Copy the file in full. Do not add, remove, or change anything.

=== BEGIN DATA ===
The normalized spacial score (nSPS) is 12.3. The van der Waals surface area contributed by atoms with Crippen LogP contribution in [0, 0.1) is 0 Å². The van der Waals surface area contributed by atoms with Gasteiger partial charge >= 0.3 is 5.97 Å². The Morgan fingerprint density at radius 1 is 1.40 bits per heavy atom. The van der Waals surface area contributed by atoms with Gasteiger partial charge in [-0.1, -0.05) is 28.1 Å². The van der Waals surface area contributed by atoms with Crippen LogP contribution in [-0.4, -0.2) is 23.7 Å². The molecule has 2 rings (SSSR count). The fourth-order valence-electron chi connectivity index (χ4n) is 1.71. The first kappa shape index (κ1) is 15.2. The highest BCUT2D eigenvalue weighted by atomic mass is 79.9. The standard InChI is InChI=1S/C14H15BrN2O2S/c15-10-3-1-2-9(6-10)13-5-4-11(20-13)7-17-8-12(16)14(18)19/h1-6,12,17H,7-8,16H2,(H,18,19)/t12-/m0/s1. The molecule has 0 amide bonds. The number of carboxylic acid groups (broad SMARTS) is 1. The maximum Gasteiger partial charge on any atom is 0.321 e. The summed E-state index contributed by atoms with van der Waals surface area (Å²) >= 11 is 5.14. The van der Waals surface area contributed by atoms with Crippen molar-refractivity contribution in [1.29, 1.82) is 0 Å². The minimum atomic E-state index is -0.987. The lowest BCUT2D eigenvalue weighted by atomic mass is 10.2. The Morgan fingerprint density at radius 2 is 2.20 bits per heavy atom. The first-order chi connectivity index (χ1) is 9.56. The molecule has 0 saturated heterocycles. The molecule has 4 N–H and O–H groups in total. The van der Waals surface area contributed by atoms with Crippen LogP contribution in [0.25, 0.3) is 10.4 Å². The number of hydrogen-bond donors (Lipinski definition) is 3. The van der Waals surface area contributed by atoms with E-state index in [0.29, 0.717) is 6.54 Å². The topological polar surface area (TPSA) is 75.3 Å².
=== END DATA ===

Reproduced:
The normalized spacial score (nSPS) is 12.3. The van der Waals surface area contributed by atoms with Crippen LogP contribution in [0, 0.1) is 0 Å². The van der Waals surface area contributed by atoms with Gasteiger partial charge >= 0.3 is 5.97 Å². The Morgan fingerprint density at radius 1 is 1.40 bits per heavy atom. The van der Waals surface area contributed by atoms with Gasteiger partial charge in [-0.1, -0.05) is 28.1 Å². The van der Waals surface area contributed by atoms with Crippen LogP contribution in [-0.4, -0.2) is 23.7 Å². The molecule has 2 rings (SSSR count). The fourth-order valence-electron chi connectivity index (χ4n) is 1.71. The first kappa shape index (κ1) is 15.2. The highest BCUT2D eigenvalue weighted by atomic mass is 79.9. The standard InChI is InChI=1S/C14H15BrN2O2S/c15-10-3-1-2-9(6-10)13-5-4-11(20-13)7-17-8-12(16)14(18)19/h1-6,12,17H,7-8,16H2,(H,18,19)/t12-/m0/s1. The molecule has 0 amide bonds. The number of carboxylic acid groups (broad SMARTS) is 1. The maximum Gasteiger partial charge on any atom is 0.321 e. The summed E-state index contributed by atoms with van der Waals surface area (Å²) >= 11 is 5.14. The van der Waals surface area contributed by atoms with Crippen molar-refractivity contribution in [1.29, 1.82) is 0 Å². The minimum atomic E-state index is -0.987. The lowest BCUT2D eigenvalue weighted by atomic mass is 10.2. The Morgan fingerprint density at radius 2 is 2.20 bits per heavy atom. The first-order chi connectivity index (χ1) is 9.56. The molecule has 0 saturated heterocycles. The molecule has 4 N–H and O–H groups in total. The van der Waals surface area contributed by atoms with Crippen LogP contribution in [0.25, 0.3) is 10.4 Å². The number of hydrogen-bond donors (Lipinski definition) is 3. The van der Waals surface area contributed by atoms with E-state index in [0.29, 0.717) is 6.54 Å². The topological polar surface area (TPSA) is 75.3 Å².